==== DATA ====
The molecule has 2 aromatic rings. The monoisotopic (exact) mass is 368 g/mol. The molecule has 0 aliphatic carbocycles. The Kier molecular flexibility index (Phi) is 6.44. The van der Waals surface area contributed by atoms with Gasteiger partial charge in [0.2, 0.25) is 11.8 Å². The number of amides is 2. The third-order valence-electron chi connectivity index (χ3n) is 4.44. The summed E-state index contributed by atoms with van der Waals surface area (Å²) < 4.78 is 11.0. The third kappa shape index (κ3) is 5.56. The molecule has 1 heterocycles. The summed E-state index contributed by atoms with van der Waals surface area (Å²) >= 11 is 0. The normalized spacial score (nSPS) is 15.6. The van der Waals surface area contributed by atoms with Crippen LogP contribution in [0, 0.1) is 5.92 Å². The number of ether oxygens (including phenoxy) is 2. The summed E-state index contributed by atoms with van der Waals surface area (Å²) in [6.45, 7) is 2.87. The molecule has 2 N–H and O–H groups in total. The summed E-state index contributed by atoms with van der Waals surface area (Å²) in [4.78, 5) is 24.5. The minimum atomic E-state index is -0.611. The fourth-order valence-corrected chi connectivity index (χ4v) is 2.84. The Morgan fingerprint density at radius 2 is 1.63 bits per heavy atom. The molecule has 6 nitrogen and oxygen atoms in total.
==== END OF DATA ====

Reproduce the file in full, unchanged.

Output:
The molecule has 2 aromatic rings. The monoisotopic (exact) mass is 368 g/mol. The molecule has 0 aliphatic carbocycles. The Kier molecular flexibility index (Phi) is 6.44. The van der Waals surface area contributed by atoms with Gasteiger partial charge in [0.2, 0.25) is 11.8 Å². The number of amides is 2. The third-order valence-electron chi connectivity index (χ3n) is 4.44. The summed E-state index contributed by atoms with van der Waals surface area (Å²) < 4.78 is 11.0. The third kappa shape index (κ3) is 5.56. The molecule has 1 heterocycles. The summed E-state index contributed by atoms with van der Waals surface area (Å²) >= 11 is 0. The normalized spacial score (nSPS) is 15.6. The van der Waals surface area contributed by atoms with Crippen LogP contribution in [0, 0.1) is 5.92 Å². The number of ether oxygens (including phenoxy) is 2. The summed E-state index contributed by atoms with van der Waals surface area (Å²) in [6.45, 7) is 2.87. The molecule has 2 N–H and O–H groups in total. The summed E-state index contributed by atoms with van der Waals surface area (Å²) in [4.78, 5) is 24.5. The minimum atomic E-state index is -0.611. The fourth-order valence-corrected chi connectivity index (χ4v) is 2.84. The Morgan fingerprint density at radius 2 is 1.63 bits per heavy atom. The molecule has 6 nitrogen and oxygen atoms in total.